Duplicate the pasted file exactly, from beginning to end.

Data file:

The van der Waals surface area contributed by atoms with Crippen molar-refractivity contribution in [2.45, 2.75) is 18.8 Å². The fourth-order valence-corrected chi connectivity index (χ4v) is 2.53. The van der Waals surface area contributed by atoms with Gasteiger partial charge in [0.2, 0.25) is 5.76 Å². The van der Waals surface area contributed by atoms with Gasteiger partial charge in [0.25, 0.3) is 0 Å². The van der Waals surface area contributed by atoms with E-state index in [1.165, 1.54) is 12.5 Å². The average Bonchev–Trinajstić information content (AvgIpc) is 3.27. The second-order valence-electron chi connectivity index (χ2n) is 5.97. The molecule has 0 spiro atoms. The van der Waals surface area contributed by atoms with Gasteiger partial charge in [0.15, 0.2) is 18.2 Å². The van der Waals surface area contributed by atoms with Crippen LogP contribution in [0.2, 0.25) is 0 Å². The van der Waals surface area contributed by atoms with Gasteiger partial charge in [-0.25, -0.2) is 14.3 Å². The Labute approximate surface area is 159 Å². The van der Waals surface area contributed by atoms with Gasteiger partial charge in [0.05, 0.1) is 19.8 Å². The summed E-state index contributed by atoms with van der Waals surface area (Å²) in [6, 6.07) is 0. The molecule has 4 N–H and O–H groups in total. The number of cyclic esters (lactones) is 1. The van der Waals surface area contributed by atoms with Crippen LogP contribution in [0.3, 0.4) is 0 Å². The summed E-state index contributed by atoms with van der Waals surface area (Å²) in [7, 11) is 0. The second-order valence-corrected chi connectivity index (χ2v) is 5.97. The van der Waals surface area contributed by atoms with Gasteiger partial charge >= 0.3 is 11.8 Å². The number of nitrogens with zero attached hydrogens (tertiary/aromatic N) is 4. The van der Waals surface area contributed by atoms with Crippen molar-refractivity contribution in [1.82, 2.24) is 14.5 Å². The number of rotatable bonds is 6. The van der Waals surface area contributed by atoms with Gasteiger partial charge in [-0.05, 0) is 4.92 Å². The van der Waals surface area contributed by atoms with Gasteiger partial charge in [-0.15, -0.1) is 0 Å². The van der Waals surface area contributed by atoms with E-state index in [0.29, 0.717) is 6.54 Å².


The van der Waals surface area contributed by atoms with Crippen molar-refractivity contribution in [2.45, 2.75) is 18.8 Å². The fourth-order valence-corrected chi connectivity index (χ4v) is 2.53. The van der Waals surface area contributed by atoms with Gasteiger partial charge in [0.2, 0.25) is 5.76 Å². The van der Waals surface area contributed by atoms with Gasteiger partial charge in [0.25, 0.3) is 0 Å². The van der Waals surface area contributed by atoms with E-state index in [1.165, 1.54) is 12.5 Å². The average Bonchev–Trinajstić information content (AvgIpc) is 3.27. The second-order valence-electron chi connectivity index (χ2n) is 5.97. The molecule has 0 spiro atoms. The van der Waals surface area contributed by atoms with Gasteiger partial charge in [0.15, 0.2) is 18.2 Å². The van der Waals surface area contributed by atoms with Crippen LogP contribution in [0.2, 0.25) is 0 Å². The van der Waals surface area contributed by atoms with Gasteiger partial charge in [-0.25, -0.2) is 14.3 Å². The Labute approximate surface area is 159 Å². The van der Waals surface area contributed by atoms with Gasteiger partial charge in [0.05, 0.1) is 19.8 Å². The summed E-state index contributed by atoms with van der Waals surface area (Å²) in [6, 6.07) is 0. The molecule has 4 N–H and O–H groups in total. The number of cyclic esters (lactones) is 1. The van der Waals surface area contributed by atoms with Crippen LogP contribution in [0.3, 0.4) is 0 Å². The summed E-state index contributed by atoms with van der Waals surface area (Å²) in [7, 11) is 0. The second-order valence-corrected chi connectivity index (χ2v) is 5.97. The van der Waals surface area contributed by atoms with Gasteiger partial charge >= 0.3 is 11.8 Å². The number of nitrogens with zero attached hydrogens (tertiary/aromatic N) is 4. The van der Waals surface area contributed by atoms with Crippen molar-refractivity contribution in [1.82, 2.24) is 14.5 Å². The number of rotatable bonds is 6. The van der Waals surface area contributed by atoms with Gasteiger partial charge in [-0.05, 0) is 4.92 Å². The van der Waals surface area contributed by atoms with Gasteiger partial charge in [-0.15, -0.1) is 0 Å². The van der Waals surface area contributed by atoms with E-state index in [0.29, 0.717) is 6.54 Å².